Keep in mind: If you are planning on obtaining a mortgage, the sale price of a home will need to meet the appraisal value, otherwise an offer may fall subject to renegotiation of the sale price. If the parties can’t come together on a new price, financing may not be possible and the transaction may fall apart.
7.) You can ask questions, of course, the more you know about what is important to a seller, the more you and your agent can do to make your offer as strong as possible. Does the seller already have a new place and want a quick closing? Does the seller not have a new place and therefore would prefer a longer time period to closing, possession and/or even a rent-back agreement? The more you know, the better strategy you and your agent can put together to make things work best for both parties. Ask your agent to find out as much information as possible. Keep in mind though, the seller’s agent is only allowed to share such information details with permission from the sellers. One can ask, but that does not mean one will get the information, if the seller does not wish to share any personal information details.
Remember that your offered terms could even be more important than price. In a hot market, this could mean making higher earnest money deposit (EMD) to have ‘more skin in the game’, showing that you are very serious, flexibility on taking possession after closing the sale, extending a proposed closing date to accommodate the seller, waiving inspection contingencies, building in escalation clauses, personal letter from buyer to seller, etc. There are so many ways to make an offer appealing and attractive to set it apart, good real estate agents can get VERY creative 🙂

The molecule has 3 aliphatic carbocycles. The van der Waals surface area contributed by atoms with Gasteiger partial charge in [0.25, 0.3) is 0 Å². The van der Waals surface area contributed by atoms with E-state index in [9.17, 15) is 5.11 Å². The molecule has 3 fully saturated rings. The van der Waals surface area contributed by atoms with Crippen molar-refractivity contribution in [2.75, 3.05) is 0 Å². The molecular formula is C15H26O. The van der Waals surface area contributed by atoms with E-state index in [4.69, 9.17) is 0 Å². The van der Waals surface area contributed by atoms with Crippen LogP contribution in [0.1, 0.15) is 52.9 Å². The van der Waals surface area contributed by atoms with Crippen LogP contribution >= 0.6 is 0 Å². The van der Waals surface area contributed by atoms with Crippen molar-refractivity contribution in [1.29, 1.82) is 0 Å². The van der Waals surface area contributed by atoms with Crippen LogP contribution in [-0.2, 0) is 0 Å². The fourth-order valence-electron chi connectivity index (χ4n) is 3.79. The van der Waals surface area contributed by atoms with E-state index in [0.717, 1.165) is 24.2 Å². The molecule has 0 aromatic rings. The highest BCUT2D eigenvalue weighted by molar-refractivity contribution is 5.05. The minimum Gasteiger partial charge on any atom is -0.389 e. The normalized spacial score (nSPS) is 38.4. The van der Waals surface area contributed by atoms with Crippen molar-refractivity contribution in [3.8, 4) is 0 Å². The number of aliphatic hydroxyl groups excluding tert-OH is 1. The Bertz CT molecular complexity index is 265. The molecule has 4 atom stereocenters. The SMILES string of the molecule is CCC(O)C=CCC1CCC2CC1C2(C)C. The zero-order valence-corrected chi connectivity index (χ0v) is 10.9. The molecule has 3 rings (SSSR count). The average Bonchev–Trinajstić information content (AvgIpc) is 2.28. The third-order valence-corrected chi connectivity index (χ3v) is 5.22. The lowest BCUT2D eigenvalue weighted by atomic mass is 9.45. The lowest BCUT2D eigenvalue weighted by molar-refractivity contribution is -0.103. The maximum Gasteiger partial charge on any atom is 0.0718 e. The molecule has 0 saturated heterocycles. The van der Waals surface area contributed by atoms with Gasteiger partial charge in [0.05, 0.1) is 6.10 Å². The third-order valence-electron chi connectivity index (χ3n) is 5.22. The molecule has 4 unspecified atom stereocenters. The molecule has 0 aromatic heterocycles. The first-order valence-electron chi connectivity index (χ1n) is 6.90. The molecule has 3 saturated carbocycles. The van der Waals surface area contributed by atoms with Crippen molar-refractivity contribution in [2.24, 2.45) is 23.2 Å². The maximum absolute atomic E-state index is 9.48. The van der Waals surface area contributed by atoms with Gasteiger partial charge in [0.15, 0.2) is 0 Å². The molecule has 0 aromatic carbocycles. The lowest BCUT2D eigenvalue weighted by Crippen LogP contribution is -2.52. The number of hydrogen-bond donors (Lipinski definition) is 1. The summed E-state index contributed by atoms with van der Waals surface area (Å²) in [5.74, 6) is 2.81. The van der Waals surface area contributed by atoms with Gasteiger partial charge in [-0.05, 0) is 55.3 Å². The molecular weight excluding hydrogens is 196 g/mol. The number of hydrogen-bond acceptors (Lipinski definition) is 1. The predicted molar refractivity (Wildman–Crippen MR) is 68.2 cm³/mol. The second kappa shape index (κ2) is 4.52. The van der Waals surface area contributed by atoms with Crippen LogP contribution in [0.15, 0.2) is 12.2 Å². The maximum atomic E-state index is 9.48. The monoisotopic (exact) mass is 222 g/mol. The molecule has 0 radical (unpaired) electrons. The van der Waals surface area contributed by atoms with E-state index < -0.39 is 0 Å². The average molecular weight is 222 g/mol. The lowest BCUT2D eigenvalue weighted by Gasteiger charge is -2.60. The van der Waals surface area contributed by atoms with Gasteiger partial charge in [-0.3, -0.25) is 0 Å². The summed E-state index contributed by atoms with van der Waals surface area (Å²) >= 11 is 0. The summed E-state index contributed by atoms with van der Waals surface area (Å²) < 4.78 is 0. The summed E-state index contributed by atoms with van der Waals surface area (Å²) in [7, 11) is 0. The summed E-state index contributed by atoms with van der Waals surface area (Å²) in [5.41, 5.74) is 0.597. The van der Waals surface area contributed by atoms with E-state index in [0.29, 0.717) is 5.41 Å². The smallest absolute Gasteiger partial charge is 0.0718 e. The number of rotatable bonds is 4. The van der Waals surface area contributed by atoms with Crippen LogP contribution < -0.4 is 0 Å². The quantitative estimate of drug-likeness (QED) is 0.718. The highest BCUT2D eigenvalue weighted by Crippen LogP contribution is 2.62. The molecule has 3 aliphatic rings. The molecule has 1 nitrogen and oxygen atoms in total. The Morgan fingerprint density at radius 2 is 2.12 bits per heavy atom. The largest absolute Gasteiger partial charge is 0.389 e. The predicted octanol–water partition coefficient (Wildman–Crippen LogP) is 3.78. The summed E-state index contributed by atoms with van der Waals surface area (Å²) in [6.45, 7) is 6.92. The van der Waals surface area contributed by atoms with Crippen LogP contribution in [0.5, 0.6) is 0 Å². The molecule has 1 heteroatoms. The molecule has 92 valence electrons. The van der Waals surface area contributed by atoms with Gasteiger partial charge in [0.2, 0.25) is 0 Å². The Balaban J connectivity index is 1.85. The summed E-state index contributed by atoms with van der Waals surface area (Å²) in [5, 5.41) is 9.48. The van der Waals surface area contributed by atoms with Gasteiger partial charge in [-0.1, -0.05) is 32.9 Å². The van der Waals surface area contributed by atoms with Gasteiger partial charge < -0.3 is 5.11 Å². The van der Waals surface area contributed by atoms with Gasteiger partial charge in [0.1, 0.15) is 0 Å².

8.) Don’t just automatically assume that a home inspection will allow you to re-open negotiations. It’s certainly acceptable to ask for a credit, repair, or correction, if the inspection reveals any major problems. But in a “hot” market, you may not get it and the offer may be off the table. Remember, items noted on an inspection report should not translate into a “to-do list” for a seller. It is an evaluation of the current condition of a home and the question to ask yourself is: Are you willing to accept the home in its current condition? Read here for information on home inspections. A seller may not be willing to make significant repairs. If it’s something major, but you still want the home, you may be better off asking for a credit at closing so you can hire your own contractors.
Whether you have questions, are ready to get started in the process and/or have a home to sell, we’ve got you covered! Give us a call, send us an e-mail, text or message us through social media. You can also click here to contact us! We are happy to help!
Randy and Yvonne Hoyt
Howard Hanna Real Estate Services, Jackson
Licensed Realtors & Home Marketing Specialists